Now that we've gone through the basics, let's put that knowledge to good use and look at some of the more interesting and up-to-date terminology, along with some miscellaneous ones you should keep in mind.

Panel Type

If you look around for monitors now, we're sure you'd have seen the terms IPS and TN, but what do they mean?

In-Plane Switching (IPS) monitors have much larger viewing angles and better color consistency and clarity than TN monitors. This however, comes at a price and IPS monitors are more costly to manufacture (hence they cost more) and also require up to 15% more power than TN monitors. IPS screens also have a longer response time than TN screens. IPS is commonly found on larger screens and ideal for those doing a lot of photo-editing work.

Twisted Neumatic (TN) displays on the other hand come a lot cheaper than IPS displays and offer a faster response rate. The downside of TN monitors, however, is that their viewing angles are limited and color reproduction is not as good. You may have noticed that when you view a TN monitor screen off-perpendicular, in the vertical direction, the colors may shift so much that they actually invert beyond a certain angle.

Color Gamut

Here's something not a lot of people know. There are actually colors that your monitor is unable to display. This is usually measured as a percentage of the colors in a certain complete subset of colors

sRGB or Standard Red Green and Blue was a colorspace developed cooperatively by HP and Microsoft for use on monitors, printers and the Internet. It's one of the older colorspaces, if not the oldest, and only covers 35% of the colors that the eye can perceive. This means that it can't display 65% of the colors you'd be able to distinguish with your eye. 

AdobeRGB, as the name suggests, was developed by Adobe Systems in 1998, and covers 50% of the color space. Adobe Wide-RGB on the other hand covers 77.6% of the color space. 

NTSC color gamut is the typical measurement you might see and a for most ordinary use monitors, somewhere in the range of 70% is perfectly fine for ordinary use. Professional photo editors or those in design fields should look for a score above 90% to ensure that they choose the right colors.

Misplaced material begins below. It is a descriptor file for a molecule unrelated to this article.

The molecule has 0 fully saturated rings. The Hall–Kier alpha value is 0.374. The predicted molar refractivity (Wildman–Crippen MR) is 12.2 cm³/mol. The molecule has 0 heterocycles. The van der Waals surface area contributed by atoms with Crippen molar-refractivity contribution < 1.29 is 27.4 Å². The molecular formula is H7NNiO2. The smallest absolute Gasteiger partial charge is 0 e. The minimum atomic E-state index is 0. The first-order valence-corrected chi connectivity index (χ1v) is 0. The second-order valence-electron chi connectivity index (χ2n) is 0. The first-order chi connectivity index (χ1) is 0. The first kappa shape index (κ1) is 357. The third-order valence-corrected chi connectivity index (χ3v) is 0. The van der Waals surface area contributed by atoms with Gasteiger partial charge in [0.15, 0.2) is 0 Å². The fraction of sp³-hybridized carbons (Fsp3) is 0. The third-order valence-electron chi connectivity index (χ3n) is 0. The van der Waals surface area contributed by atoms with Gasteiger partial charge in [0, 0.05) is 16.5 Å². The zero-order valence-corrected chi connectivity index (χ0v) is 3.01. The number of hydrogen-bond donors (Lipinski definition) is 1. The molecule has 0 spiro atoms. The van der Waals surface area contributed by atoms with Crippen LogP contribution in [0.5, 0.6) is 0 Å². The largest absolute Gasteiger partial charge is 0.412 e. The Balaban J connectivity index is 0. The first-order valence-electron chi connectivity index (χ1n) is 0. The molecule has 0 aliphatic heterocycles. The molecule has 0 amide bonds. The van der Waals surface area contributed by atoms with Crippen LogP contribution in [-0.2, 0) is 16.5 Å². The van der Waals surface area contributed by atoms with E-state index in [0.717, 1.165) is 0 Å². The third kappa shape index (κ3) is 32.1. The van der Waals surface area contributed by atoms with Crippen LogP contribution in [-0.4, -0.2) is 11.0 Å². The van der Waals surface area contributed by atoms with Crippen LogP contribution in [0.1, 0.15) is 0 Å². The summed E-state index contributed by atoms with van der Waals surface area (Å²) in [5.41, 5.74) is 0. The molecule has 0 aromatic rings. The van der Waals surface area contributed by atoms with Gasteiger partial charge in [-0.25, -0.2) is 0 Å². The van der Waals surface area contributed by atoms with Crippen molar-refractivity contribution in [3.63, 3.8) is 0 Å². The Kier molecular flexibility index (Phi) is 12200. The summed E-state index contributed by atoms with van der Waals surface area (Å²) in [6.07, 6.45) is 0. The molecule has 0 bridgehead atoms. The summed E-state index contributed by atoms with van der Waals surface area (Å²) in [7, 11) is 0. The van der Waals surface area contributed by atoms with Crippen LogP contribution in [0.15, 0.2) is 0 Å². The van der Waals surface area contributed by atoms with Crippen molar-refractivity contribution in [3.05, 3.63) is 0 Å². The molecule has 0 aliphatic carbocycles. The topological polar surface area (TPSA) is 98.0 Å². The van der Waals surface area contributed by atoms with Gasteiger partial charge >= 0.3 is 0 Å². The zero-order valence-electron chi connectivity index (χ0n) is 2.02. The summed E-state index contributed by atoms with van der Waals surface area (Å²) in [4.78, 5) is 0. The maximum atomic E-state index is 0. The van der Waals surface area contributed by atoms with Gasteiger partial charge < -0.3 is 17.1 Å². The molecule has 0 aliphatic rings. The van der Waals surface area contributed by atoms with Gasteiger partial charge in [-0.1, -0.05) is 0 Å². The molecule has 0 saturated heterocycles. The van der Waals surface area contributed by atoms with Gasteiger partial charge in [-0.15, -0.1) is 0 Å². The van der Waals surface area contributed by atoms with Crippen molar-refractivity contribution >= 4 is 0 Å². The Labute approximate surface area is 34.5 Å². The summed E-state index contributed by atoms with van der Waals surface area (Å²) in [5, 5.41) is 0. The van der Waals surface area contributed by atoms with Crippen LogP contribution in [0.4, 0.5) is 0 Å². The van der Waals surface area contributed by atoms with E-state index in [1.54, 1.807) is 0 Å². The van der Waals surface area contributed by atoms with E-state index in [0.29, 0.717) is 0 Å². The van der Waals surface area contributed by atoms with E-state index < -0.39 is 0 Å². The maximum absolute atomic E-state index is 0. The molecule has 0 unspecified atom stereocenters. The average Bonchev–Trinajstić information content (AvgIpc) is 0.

Backlight is a form of illumination in LCD displays. As LCDs don't produce light by themselves, they need either ambient light or a special light-source in order to produce an image. Backlights illuminate the LCD from either the side or back of the display panel. Backlights are used in small displays to increase readability in low light conditions.

For backlighting, monitors typically use either Light Emitting Diodes (LEDs) or Cold Cathode Fluorescent Lamps (CCFLs). I won't go into the difference on how they work as i think it'll be too technical. LED backlit monitors tend to be thinner and lighter, more energy efficient and have better contrast ratios. CCFLs on the other hand tend to be preferred for color-sensitive work as they allow for better color representation.

Glossy / Matte

Not much to add here other than to take note of where you're placing your monitor. If there's going to be a window behind you, then be prepared for major glare on a glossy screen, which makes it really hard to look at.


The bezel refers to the outside frame of a monitor. Some monitors specify a "bezel-less" design which maximizes the viewing area. If the bezel is too wide, you might want to de-bezel the monitor before combining two screens together. Otherwise, the thick frame in the middle of the combined screens might make for some uncomfortable viewing.

Final Thoughts

This article turned out to be longer than I expected and there are still some terms and concepts that I haven't covered yet. I'll look to do either a follow-up article or add them to this article in a few days time. Hope you've found this article useful and if you have any comments / questions please feel free to ask away.